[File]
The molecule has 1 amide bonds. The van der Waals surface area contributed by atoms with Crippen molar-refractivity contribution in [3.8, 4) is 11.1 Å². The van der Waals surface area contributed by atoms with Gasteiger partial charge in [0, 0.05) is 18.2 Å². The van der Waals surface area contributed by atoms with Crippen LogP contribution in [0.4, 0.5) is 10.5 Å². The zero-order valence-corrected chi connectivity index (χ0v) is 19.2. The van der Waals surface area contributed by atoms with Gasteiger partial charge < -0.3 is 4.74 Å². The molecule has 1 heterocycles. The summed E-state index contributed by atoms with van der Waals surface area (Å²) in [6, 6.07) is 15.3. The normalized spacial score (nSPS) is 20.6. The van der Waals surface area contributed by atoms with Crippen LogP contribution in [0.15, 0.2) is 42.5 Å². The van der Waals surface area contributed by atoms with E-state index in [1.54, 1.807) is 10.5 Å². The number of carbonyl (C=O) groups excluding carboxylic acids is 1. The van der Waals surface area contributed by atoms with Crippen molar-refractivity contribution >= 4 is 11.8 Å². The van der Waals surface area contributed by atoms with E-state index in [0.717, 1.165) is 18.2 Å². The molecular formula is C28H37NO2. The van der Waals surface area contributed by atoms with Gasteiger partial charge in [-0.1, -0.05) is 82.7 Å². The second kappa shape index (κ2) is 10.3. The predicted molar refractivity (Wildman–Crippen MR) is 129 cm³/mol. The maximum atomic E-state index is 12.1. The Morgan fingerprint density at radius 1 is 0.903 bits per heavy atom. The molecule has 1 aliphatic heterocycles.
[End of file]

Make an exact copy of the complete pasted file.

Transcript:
The molecule has 1 amide bonds. The van der Waals surface area contributed by atoms with Crippen molar-refractivity contribution in [3.8, 4) is 11.1 Å². The van der Waals surface area contributed by atoms with Gasteiger partial charge in [0, 0.05) is 18.2 Å². The van der Waals surface area contributed by atoms with Crippen LogP contribution in [0.4, 0.5) is 10.5 Å². The zero-order valence-corrected chi connectivity index (χ0v) is 19.2. The van der Waals surface area contributed by atoms with Gasteiger partial charge < -0.3 is 4.74 Å². The molecule has 1 heterocycles. The summed E-state index contributed by atoms with van der Waals surface area (Å²) in [6, 6.07) is 15.3. The normalized spacial score (nSPS) is 20.6. The van der Waals surface area contributed by atoms with Crippen LogP contribution in [0.15, 0.2) is 42.5 Å². The van der Waals surface area contributed by atoms with E-state index in [1.54, 1.807) is 10.5 Å². The number of carbonyl (C=O) groups excluding carboxylic acids is 1. The van der Waals surface area contributed by atoms with Crippen molar-refractivity contribution >= 4 is 11.8 Å². The van der Waals surface area contributed by atoms with E-state index in [0.717, 1.165) is 18.2 Å². The molecular formula is C28H37NO2. The van der Waals surface area contributed by atoms with Gasteiger partial charge in [-0.1, -0.05) is 82.7 Å². The second kappa shape index (κ2) is 10.3. The predicted molar refractivity (Wildman–Crippen MR) is 129 cm³/mol. The maximum atomic E-state index is 12.1. The Morgan fingerprint density at radius 1 is 0.903 bits per heavy atom. The molecule has 1 aliphatic heterocycles.